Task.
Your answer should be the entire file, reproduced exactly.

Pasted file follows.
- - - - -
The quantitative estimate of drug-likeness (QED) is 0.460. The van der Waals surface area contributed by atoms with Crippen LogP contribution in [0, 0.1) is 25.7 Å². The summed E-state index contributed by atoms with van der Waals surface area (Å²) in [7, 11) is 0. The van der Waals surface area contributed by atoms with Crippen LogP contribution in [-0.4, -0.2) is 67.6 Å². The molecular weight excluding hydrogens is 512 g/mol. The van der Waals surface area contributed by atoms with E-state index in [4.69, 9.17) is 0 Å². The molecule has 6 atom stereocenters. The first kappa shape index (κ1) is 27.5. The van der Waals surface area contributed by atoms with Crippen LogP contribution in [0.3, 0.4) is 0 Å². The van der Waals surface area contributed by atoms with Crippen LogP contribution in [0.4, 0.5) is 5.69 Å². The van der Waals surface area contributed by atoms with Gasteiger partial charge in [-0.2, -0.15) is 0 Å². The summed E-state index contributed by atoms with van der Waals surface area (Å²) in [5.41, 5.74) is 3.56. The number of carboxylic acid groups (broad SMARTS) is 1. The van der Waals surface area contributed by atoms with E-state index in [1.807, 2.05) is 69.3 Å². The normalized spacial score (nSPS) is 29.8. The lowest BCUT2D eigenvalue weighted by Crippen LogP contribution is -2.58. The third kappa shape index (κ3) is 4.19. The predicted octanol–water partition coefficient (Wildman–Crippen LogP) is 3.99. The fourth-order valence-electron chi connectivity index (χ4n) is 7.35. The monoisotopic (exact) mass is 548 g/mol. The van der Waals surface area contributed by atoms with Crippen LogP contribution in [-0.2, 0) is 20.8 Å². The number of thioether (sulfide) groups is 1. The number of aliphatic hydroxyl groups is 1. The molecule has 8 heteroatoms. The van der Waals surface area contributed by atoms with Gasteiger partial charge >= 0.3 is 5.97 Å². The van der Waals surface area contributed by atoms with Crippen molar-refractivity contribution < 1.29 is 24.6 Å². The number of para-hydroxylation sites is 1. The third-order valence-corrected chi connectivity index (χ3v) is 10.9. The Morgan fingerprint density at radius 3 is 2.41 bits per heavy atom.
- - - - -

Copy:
The quantitative estimate of drug-likeness (QED) is 0.460. The van der Waals surface area contributed by atoms with Crippen LogP contribution in [0, 0.1) is 25.7 Å². The summed E-state index contributed by atoms with van der Waals surface area (Å²) in [7, 11) is 0. The van der Waals surface area contributed by atoms with Crippen LogP contribution in [-0.4, -0.2) is 67.6 Å². The molecular weight excluding hydrogens is 512 g/mol. The van der Waals surface area contributed by atoms with E-state index in [4.69, 9.17) is 0 Å². The molecule has 6 atom stereocenters. The first kappa shape index (κ1) is 27.5. The van der Waals surface area contributed by atoms with Crippen LogP contribution in [0.3, 0.4) is 0 Å². The van der Waals surface area contributed by atoms with Crippen LogP contribution in [0.4, 0.5) is 5.69 Å². The van der Waals surface area contributed by atoms with Gasteiger partial charge in [-0.2, -0.15) is 0 Å². The summed E-state index contributed by atoms with van der Waals surface area (Å²) in [5.41, 5.74) is 3.56. The number of carboxylic acid groups (broad SMARTS) is 1. The van der Waals surface area contributed by atoms with E-state index in [1.807, 2.05) is 69.3 Å². The normalized spacial score (nSPS) is 29.8. The lowest BCUT2D eigenvalue weighted by Crippen LogP contribution is -2.58. The third kappa shape index (κ3) is 4.19. The predicted octanol–water partition coefficient (Wildman–Crippen LogP) is 3.99. The fourth-order valence-electron chi connectivity index (χ4n) is 7.35. The monoisotopic (exact) mass is 548 g/mol. The van der Waals surface area contributed by atoms with Crippen LogP contribution in [-0.2, 0) is 20.8 Å². The number of thioether (sulfide) groups is 1. The number of aliphatic hydroxyl groups is 1. The molecule has 8 heteroatoms. The van der Waals surface area contributed by atoms with Gasteiger partial charge >= 0.3 is 5.97 Å². The van der Waals surface area contributed by atoms with Crippen molar-refractivity contribution < 1.29 is 24.6 Å². The number of para-hydroxylation sites is 1. The third-order valence-corrected chi connectivity index (χ3v) is 10.9. The Morgan fingerprint density at radius 3 is 2.41 bits per heavy atom.